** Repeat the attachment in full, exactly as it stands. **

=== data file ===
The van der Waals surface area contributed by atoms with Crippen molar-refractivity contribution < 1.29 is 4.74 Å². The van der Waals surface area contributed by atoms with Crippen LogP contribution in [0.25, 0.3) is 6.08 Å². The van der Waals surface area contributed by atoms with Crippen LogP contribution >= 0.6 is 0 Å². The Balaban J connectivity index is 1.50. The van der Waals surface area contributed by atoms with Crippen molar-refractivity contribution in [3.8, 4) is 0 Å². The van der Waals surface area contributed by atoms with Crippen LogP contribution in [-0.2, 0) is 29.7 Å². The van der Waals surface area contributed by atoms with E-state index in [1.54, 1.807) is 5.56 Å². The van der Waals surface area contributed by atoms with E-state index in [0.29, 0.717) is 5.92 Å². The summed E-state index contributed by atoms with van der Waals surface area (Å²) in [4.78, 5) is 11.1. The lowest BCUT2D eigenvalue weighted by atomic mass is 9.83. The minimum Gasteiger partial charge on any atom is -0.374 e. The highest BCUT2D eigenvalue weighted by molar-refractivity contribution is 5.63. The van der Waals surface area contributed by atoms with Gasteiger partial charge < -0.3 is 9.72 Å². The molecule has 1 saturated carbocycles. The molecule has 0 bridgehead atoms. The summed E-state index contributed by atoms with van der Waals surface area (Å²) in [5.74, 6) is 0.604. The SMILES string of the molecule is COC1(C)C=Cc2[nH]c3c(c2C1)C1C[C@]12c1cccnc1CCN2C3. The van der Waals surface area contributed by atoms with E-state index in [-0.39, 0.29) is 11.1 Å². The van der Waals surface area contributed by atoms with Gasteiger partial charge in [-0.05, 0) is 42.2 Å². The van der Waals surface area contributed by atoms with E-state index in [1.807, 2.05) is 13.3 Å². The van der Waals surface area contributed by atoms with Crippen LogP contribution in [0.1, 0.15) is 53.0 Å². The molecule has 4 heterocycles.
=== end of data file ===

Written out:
The van der Waals surface area contributed by atoms with Crippen molar-refractivity contribution < 1.29 is 4.74 Å². The van der Waals surface area contributed by atoms with Crippen LogP contribution in [0.25, 0.3) is 6.08 Å². The van der Waals surface area contributed by atoms with Crippen LogP contribution >= 0.6 is 0 Å². The Balaban J connectivity index is 1.50. The van der Waals surface area contributed by atoms with Crippen molar-refractivity contribution in [3.8, 4) is 0 Å². The van der Waals surface area contributed by atoms with Crippen LogP contribution in [-0.2, 0) is 29.7 Å². The van der Waals surface area contributed by atoms with E-state index in [1.54, 1.807) is 5.56 Å². The van der Waals surface area contributed by atoms with E-state index in [0.29, 0.717) is 5.92 Å². The summed E-state index contributed by atoms with van der Waals surface area (Å²) in [4.78, 5) is 11.1. The lowest BCUT2D eigenvalue weighted by atomic mass is 9.83. The minimum Gasteiger partial charge on any atom is -0.374 e. The highest BCUT2D eigenvalue weighted by molar-refractivity contribution is 5.63. The van der Waals surface area contributed by atoms with Gasteiger partial charge < -0.3 is 9.72 Å². The molecule has 1 saturated carbocycles. The molecule has 0 bridgehead atoms. The summed E-state index contributed by atoms with van der Waals surface area (Å²) in [5.74, 6) is 0.604. The SMILES string of the molecule is COC1(C)C=Cc2[nH]c3c(c2C1)C1C[C@]12c1cccnc1CCN2C3. The van der Waals surface area contributed by atoms with E-state index in [-0.39, 0.29) is 11.1 Å². The van der Waals surface area contributed by atoms with Gasteiger partial charge in [-0.05, 0) is 42.2 Å². The van der Waals surface area contributed by atoms with E-state index in [1.807, 2.05) is 13.3 Å². The van der Waals surface area contributed by atoms with Crippen LogP contribution in [0.1, 0.15) is 53.0 Å². The molecule has 4 heterocycles.